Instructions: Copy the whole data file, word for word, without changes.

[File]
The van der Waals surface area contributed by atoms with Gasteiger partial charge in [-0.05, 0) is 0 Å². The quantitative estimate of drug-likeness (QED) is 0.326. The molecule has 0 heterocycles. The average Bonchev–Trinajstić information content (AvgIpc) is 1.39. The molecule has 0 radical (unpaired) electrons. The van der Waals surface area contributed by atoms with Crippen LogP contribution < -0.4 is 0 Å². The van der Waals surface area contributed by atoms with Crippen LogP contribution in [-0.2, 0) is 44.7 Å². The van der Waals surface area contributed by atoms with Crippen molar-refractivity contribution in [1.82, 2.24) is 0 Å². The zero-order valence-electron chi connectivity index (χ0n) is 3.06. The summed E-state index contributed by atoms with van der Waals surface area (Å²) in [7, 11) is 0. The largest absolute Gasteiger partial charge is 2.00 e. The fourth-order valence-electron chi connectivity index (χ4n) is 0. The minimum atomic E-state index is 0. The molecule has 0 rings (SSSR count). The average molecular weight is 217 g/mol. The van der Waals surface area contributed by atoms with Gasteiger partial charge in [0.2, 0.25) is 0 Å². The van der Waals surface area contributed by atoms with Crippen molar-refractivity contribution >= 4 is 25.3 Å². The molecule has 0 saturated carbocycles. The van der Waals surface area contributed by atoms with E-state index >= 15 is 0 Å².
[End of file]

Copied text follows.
The van der Waals surface area contributed by atoms with Gasteiger partial charge in [-0.05, 0) is 0 Å². The quantitative estimate of drug-likeness (QED) is 0.326. The molecule has 0 heterocycles. The average Bonchev–Trinajstić information content (AvgIpc) is 1.39. The molecule has 0 radical (unpaired) electrons. The van der Waals surface area contributed by atoms with Crippen LogP contribution < -0.4 is 0 Å². The van der Waals surface area contributed by atoms with Crippen LogP contribution in [-0.2, 0) is 44.7 Å². The van der Waals surface area contributed by atoms with Crippen molar-refractivity contribution in [1.82, 2.24) is 0 Å². The zero-order valence-electron chi connectivity index (χ0n) is 3.06. The summed E-state index contributed by atoms with van der Waals surface area (Å²) in [7, 11) is 0. The largest absolute Gasteiger partial charge is 2.00 e. The fourth-order valence-electron chi connectivity index (χ4n) is 0. The minimum atomic E-state index is 0. The molecule has 0 rings (SSSR count). The average molecular weight is 217 g/mol. The van der Waals surface area contributed by atoms with Gasteiger partial charge in [0.2, 0.25) is 0 Å². The van der Waals surface area contributed by atoms with Crippen molar-refractivity contribution >= 4 is 25.3 Å². The molecule has 0 saturated carbocycles. The van der Waals surface area contributed by atoms with E-state index >= 15 is 0 Å².